What is the "Church?"
We need a workable biblical definition
What is the church?
It sounds like an obvious question until you ask people and receive numerous answers.
Some definitions sound scholarly by referring to the Greek text of the New Testament (ekklesia) and often rendering the single word erroneously as a prepositional compound of two Greek words, ek (out of) and kaleo (to call), signifying “called out ones.” Never mind that the Greek term actually means the opposite— “called together ones,” as signifying an assembly coming together.
Some correctly note that the church is not the building but the people. But then we go ahead and tell people we are going to church, meaning we are going to a service in the building. Don’t even get me started about how we fold our hands together and tell children, “This is the church, and this is the steeple…”
In a similar vein, we correctly note that the Bible teaches the church is one, signifying its organic nature encompassing a diversity of believers who are nonetheless united in Jesus and indwelt by His Spirit. The church is a singular entity, yet we talk about various congregations as “churches” in the plural.
It’s not wrong to use the plural. After all, Jesus sends seven letters to seven churches in Revelation. But it can be confusing to speak of Church and churches, capitalizing one to signify worldwide (and eternal) unity while not capitalizing the other when referring to certain parts of the church in various locations.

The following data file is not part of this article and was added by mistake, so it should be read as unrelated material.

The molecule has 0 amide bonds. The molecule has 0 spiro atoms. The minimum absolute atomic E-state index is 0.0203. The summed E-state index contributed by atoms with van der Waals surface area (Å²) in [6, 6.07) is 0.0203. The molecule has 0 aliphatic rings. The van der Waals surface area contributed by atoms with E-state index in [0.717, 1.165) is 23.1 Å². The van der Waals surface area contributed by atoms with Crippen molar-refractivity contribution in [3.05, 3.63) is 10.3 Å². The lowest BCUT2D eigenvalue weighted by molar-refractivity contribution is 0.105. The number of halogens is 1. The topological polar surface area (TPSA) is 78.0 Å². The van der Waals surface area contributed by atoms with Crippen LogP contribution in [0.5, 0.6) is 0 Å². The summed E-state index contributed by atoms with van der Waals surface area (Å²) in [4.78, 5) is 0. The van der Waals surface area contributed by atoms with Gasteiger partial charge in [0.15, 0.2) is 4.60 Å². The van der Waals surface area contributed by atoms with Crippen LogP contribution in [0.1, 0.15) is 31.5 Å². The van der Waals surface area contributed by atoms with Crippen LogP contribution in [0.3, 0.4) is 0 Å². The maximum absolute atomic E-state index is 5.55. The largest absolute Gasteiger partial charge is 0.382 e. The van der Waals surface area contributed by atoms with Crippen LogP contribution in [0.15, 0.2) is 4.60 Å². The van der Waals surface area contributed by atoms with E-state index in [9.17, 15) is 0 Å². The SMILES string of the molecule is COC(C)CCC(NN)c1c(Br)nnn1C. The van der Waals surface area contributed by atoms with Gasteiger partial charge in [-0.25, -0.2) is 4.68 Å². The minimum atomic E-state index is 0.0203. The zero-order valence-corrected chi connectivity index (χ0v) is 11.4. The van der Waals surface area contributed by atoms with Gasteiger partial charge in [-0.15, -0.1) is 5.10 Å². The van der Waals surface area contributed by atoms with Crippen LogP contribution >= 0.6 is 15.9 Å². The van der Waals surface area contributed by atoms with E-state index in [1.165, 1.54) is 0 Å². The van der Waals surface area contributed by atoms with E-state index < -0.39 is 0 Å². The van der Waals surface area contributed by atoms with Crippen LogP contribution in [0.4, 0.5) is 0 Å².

Attempting to modify
Sometimes we will add modifiers such as “local” church or “universal” church.
We speak of the monolithic, but not necessarily united, Roman Catholic Church or Eastern Orthodox Church while confidently lumping all Protestants under a single label despite its thousands of denominations—including non-denominational and independent church congregations.
After a while, it becomes cumbersome to say “church” and then have to list its qualifiers. There is big “C” church, little “c” church, universal church, local church, and Catholic Church (having to further distinguish between the Roman Catholic Church and the universal small “c” church catholic).
There is also the Protestant church (really meaning a constellation of denominations), or the “Eastern Orthodox Church” (once again having to distinguish the believers in the East from churches considered doctrinally orthodox with a little “o” where “orthodoxy” is always in the eye of the beholder).
It would be tough to make the church label more confusing. Still, we make it so by using synonyms such as gathering, assembly, congregation, home church, house church, fellowship, or by adding a thousand attributes singly or strung together— Life Church, New Life Church, Grace Church, Peace Church, Hope Church. And don’t forget all the millennial generation name concoctions such as Fusion, Elevate, Elevation, Wellspring, Destiny, Dream City, Intersect, Reality, and Rise.
My personal favorite is “Boring Church,” located in Boring, Maryland.
Let’s try again